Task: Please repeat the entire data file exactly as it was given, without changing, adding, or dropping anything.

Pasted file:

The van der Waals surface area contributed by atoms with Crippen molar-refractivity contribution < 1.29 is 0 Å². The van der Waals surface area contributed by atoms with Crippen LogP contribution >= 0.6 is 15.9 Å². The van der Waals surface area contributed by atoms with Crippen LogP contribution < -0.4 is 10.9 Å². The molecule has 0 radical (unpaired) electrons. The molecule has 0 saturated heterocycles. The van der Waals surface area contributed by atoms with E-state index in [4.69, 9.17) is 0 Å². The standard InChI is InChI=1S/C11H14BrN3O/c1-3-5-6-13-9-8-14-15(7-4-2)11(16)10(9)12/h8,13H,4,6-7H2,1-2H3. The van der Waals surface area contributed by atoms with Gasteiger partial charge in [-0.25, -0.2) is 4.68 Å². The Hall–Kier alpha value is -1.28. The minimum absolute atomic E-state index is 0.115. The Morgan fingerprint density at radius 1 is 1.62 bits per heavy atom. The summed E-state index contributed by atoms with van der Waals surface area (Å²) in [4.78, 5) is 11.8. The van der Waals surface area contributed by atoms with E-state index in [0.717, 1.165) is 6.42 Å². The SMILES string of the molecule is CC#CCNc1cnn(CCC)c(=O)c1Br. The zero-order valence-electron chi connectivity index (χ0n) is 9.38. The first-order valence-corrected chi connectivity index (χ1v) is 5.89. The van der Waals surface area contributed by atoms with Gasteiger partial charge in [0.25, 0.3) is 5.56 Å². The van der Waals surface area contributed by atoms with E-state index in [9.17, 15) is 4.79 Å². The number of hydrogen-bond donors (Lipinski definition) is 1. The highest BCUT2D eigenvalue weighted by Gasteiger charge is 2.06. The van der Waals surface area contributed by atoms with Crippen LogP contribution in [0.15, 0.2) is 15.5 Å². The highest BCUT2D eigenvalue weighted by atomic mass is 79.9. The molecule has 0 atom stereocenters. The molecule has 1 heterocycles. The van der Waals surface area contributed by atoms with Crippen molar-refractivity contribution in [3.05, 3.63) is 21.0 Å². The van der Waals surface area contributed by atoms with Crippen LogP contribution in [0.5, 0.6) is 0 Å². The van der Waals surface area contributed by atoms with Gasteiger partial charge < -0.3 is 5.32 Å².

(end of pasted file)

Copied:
The van der Waals surface area contributed by atoms with Crippen molar-refractivity contribution < 1.29 is 0 Å². The van der Waals surface area contributed by atoms with Crippen LogP contribution >= 0.6 is 15.9 Å². The van der Waals surface area contributed by atoms with Crippen LogP contribution < -0.4 is 10.9 Å². The molecule has 0 radical (unpaired) electrons. The molecule has 0 saturated heterocycles. The van der Waals surface area contributed by atoms with E-state index in [4.69, 9.17) is 0 Å². The standard InChI is InChI=1S/C11H14BrN3O/c1-3-5-6-13-9-8-14-15(7-4-2)11(16)10(9)12/h8,13H,4,6-7H2,1-2H3. The van der Waals surface area contributed by atoms with Gasteiger partial charge in [-0.25, -0.2) is 4.68 Å². The Hall–Kier alpha value is -1.28. The minimum absolute atomic E-state index is 0.115. The Morgan fingerprint density at radius 1 is 1.62 bits per heavy atom. The summed E-state index contributed by atoms with van der Waals surface area (Å²) in [4.78, 5) is 11.8. The van der Waals surface area contributed by atoms with E-state index in [0.717, 1.165) is 6.42 Å². The SMILES string of the molecule is CC#CCNc1cnn(CCC)c(=O)c1Br. The zero-order valence-electron chi connectivity index (χ0n) is 9.38. The first-order valence-corrected chi connectivity index (χ1v) is 5.89. The van der Waals surface area contributed by atoms with Gasteiger partial charge in [0.25, 0.3) is 5.56 Å². The van der Waals surface area contributed by atoms with E-state index in [9.17, 15) is 4.79 Å². The number of hydrogen-bond donors (Lipinski definition) is 1. The highest BCUT2D eigenvalue weighted by Gasteiger charge is 2.06. The van der Waals surface area contributed by atoms with Crippen LogP contribution in [0.15, 0.2) is 15.5 Å². The highest BCUT2D eigenvalue weighted by atomic mass is 79.9. The molecule has 0 atom stereocenters. The molecule has 1 heterocycles. The van der Waals surface area contributed by atoms with Crippen molar-refractivity contribution in [3.05, 3.63) is 21.0 Å². The van der Waals surface area contributed by atoms with Crippen LogP contribution in [0.5, 0.6) is 0 Å². The van der Waals surface area contributed by atoms with Gasteiger partial charge < -0.3 is 5.32 Å².